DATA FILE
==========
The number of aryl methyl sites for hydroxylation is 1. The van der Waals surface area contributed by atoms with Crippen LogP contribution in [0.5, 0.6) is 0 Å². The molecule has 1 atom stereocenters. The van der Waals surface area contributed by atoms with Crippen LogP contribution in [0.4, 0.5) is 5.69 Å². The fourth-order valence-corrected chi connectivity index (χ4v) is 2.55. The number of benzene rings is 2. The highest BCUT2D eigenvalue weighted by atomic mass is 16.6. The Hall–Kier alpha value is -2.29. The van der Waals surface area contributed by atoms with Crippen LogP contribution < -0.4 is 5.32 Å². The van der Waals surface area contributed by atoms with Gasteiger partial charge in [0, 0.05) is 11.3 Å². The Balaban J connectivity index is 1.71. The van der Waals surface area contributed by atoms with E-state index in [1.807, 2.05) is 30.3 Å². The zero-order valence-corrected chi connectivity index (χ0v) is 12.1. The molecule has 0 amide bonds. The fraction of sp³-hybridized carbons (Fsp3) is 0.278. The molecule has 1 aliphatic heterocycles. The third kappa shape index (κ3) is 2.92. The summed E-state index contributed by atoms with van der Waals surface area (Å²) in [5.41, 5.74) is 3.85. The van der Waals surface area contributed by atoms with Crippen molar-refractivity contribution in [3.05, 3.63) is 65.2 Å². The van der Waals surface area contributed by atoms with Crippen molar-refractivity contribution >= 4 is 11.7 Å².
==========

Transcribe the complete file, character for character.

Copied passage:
The number of aryl methyl sites for hydroxylation is 1. The van der Waals surface area contributed by atoms with Crippen LogP contribution in [0.5, 0.6) is 0 Å². The molecule has 1 atom stereocenters. The van der Waals surface area contributed by atoms with Crippen LogP contribution in [0.4, 0.5) is 5.69 Å². The fourth-order valence-corrected chi connectivity index (χ4v) is 2.55. The number of benzene rings is 2. The highest BCUT2D eigenvalue weighted by atomic mass is 16.6. The Hall–Kier alpha value is -2.29. The van der Waals surface area contributed by atoms with Crippen LogP contribution < -0.4 is 5.32 Å². The van der Waals surface area contributed by atoms with Gasteiger partial charge in [0, 0.05) is 11.3 Å². The Balaban J connectivity index is 1.71. The van der Waals surface area contributed by atoms with E-state index in [1.807, 2.05) is 30.3 Å². The zero-order valence-corrected chi connectivity index (χ0v) is 12.1. The molecule has 0 amide bonds. The fraction of sp³-hybridized carbons (Fsp3) is 0.278. The molecule has 1 aliphatic heterocycles. The third kappa shape index (κ3) is 2.92. The summed E-state index contributed by atoms with van der Waals surface area (Å²) in [5.41, 5.74) is 3.85. The van der Waals surface area contributed by atoms with Crippen molar-refractivity contribution in [3.05, 3.63) is 65.2 Å². The van der Waals surface area contributed by atoms with Crippen molar-refractivity contribution >= 4 is 11.7 Å².